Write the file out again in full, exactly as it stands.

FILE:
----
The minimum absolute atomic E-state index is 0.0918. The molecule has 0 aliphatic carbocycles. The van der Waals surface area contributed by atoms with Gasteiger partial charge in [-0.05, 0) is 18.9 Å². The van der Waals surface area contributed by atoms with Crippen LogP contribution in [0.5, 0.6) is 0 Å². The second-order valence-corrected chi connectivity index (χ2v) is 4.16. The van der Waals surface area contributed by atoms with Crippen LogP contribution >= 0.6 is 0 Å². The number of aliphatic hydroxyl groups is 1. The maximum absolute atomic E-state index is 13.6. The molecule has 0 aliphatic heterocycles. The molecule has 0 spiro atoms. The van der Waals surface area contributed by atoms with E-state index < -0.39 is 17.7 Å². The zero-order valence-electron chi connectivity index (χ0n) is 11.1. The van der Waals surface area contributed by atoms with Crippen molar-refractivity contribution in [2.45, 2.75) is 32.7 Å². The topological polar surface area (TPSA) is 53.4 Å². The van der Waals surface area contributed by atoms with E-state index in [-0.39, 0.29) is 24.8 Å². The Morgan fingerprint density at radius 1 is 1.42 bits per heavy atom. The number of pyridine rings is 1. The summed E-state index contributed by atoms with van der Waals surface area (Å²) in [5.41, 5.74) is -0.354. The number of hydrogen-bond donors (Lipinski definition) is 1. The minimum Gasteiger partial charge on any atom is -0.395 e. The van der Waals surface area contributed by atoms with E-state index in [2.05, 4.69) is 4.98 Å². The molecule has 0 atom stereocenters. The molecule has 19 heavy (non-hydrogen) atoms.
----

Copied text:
The minimum absolute atomic E-state index is 0.0918. The molecule has 0 aliphatic carbocycles. The van der Waals surface area contributed by atoms with Gasteiger partial charge in [-0.05, 0) is 18.9 Å². The van der Waals surface area contributed by atoms with Crippen LogP contribution in [0.5, 0.6) is 0 Å². The second-order valence-corrected chi connectivity index (χ2v) is 4.16. The van der Waals surface area contributed by atoms with Crippen LogP contribution >= 0.6 is 0 Å². The number of aliphatic hydroxyl groups is 1. The maximum absolute atomic E-state index is 13.6. The molecule has 0 aliphatic heterocycles. The molecule has 0 spiro atoms. The van der Waals surface area contributed by atoms with E-state index < -0.39 is 17.7 Å². The zero-order valence-electron chi connectivity index (χ0n) is 11.1. The van der Waals surface area contributed by atoms with Crippen molar-refractivity contribution in [2.45, 2.75) is 32.7 Å². The topological polar surface area (TPSA) is 53.4 Å². The van der Waals surface area contributed by atoms with E-state index in [-0.39, 0.29) is 24.8 Å². The Morgan fingerprint density at radius 1 is 1.42 bits per heavy atom. The number of pyridine rings is 1. The summed E-state index contributed by atoms with van der Waals surface area (Å²) in [5.41, 5.74) is -0.354. The number of hydrogen-bond donors (Lipinski definition) is 1. The minimum Gasteiger partial charge on any atom is -0.395 e. The van der Waals surface area contributed by atoms with E-state index in [2.05, 4.69) is 4.98 Å². The molecule has 0 atom stereocenters. The molecule has 19 heavy (non-hydrogen) atoms.